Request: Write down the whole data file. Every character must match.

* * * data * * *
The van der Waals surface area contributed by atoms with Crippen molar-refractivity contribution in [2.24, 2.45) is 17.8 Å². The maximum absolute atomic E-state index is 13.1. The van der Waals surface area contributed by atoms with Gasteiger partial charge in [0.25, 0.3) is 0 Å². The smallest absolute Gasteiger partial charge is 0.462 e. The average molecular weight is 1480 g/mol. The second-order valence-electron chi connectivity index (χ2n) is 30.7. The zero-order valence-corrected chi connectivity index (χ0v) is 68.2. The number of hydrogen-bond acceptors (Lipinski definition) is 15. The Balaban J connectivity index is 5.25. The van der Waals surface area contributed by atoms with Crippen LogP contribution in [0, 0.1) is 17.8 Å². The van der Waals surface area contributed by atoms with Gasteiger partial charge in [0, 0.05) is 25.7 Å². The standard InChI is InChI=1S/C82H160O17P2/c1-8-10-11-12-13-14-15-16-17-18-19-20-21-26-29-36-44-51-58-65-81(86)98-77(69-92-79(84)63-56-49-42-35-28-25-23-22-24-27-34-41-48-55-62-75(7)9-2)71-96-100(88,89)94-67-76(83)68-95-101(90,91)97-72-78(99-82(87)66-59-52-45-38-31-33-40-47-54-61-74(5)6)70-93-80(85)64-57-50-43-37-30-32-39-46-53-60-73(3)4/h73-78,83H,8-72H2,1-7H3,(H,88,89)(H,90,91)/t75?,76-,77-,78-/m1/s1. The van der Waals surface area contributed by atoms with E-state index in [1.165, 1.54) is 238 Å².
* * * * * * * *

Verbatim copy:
The van der Waals surface area contributed by atoms with Crippen molar-refractivity contribution in [2.24, 2.45) is 17.8 Å². The maximum absolute atomic E-state index is 13.1. The van der Waals surface area contributed by atoms with Gasteiger partial charge in [0.25, 0.3) is 0 Å². The smallest absolute Gasteiger partial charge is 0.462 e. The average molecular weight is 1480 g/mol. The second-order valence-electron chi connectivity index (χ2n) is 30.7. The zero-order valence-corrected chi connectivity index (χ0v) is 68.2. The number of hydrogen-bond acceptors (Lipinski definition) is 15. The Balaban J connectivity index is 5.25. The van der Waals surface area contributed by atoms with Crippen LogP contribution in [0, 0.1) is 17.8 Å². The van der Waals surface area contributed by atoms with Gasteiger partial charge in [0, 0.05) is 25.7 Å². The standard InChI is InChI=1S/C82H160O17P2/c1-8-10-11-12-13-14-15-16-17-18-19-20-21-26-29-36-44-51-58-65-81(86)98-77(69-92-79(84)63-56-49-42-35-28-25-23-22-24-27-34-41-48-55-62-75(7)9-2)71-96-100(88,89)94-67-76(83)68-95-101(90,91)97-72-78(99-82(87)66-59-52-45-38-31-33-40-47-54-61-74(5)6)70-93-80(85)64-57-50-43-37-30-32-39-46-53-60-73(3)4/h73-78,83H,8-72H2,1-7H3,(H,88,89)(H,90,91)/t75?,76-,77-,78-/m1/s1. The van der Waals surface area contributed by atoms with E-state index in [1.165, 1.54) is 238 Å².